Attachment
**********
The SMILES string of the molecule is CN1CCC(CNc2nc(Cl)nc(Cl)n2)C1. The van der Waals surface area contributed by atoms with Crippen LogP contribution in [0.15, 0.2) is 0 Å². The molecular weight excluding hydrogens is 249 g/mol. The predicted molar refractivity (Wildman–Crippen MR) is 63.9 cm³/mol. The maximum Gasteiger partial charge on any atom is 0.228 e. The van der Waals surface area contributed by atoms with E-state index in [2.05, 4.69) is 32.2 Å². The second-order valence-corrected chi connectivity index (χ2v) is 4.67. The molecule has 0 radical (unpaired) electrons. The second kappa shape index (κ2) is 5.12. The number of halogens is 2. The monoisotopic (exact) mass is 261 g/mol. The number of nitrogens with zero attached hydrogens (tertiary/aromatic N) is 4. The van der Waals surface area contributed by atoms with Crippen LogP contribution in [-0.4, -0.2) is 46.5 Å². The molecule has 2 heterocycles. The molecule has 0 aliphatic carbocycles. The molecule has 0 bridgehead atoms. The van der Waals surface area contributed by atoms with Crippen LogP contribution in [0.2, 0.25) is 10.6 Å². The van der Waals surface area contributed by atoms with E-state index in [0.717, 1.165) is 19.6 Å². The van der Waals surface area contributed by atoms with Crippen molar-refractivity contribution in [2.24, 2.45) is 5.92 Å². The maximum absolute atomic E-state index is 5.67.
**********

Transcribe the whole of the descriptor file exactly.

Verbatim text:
The SMILES string of the molecule is CN1CCC(CNc2nc(Cl)nc(Cl)n2)C1. The van der Waals surface area contributed by atoms with Crippen LogP contribution in [0.15, 0.2) is 0 Å². The molecular weight excluding hydrogens is 249 g/mol. The predicted molar refractivity (Wildman–Crippen MR) is 63.9 cm³/mol. The maximum Gasteiger partial charge on any atom is 0.228 e. The van der Waals surface area contributed by atoms with E-state index in [2.05, 4.69) is 32.2 Å². The second-order valence-corrected chi connectivity index (χ2v) is 4.67. The molecule has 0 radical (unpaired) electrons. The second kappa shape index (κ2) is 5.12. The number of halogens is 2. The monoisotopic (exact) mass is 261 g/mol. The number of nitrogens with zero attached hydrogens (tertiary/aromatic N) is 4. The van der Waals surface area contributed by atoms with Crippen LogP contribution in [-0.4, -0.2) is 46.5 Å². The molecule has 2 heterocycles. The molecule has 0 aliphatic carbocycles. The molecule has 0 bridgehead atoms. The van der Waals surface area contributed by atoms with Crippen LogP contribution in [0.2, 0.25) is 10.6 Å². The van der Waals surface area contributed by atoms with E-state index in [0.717, 1.165) is 19.6 Å². The van der Waals surface area contributed by atoms with Crippen molar-refractivity contribution in [2.24, 2.45) is 5.92 Å². The maximum absolute atomic E-state index is 5.67.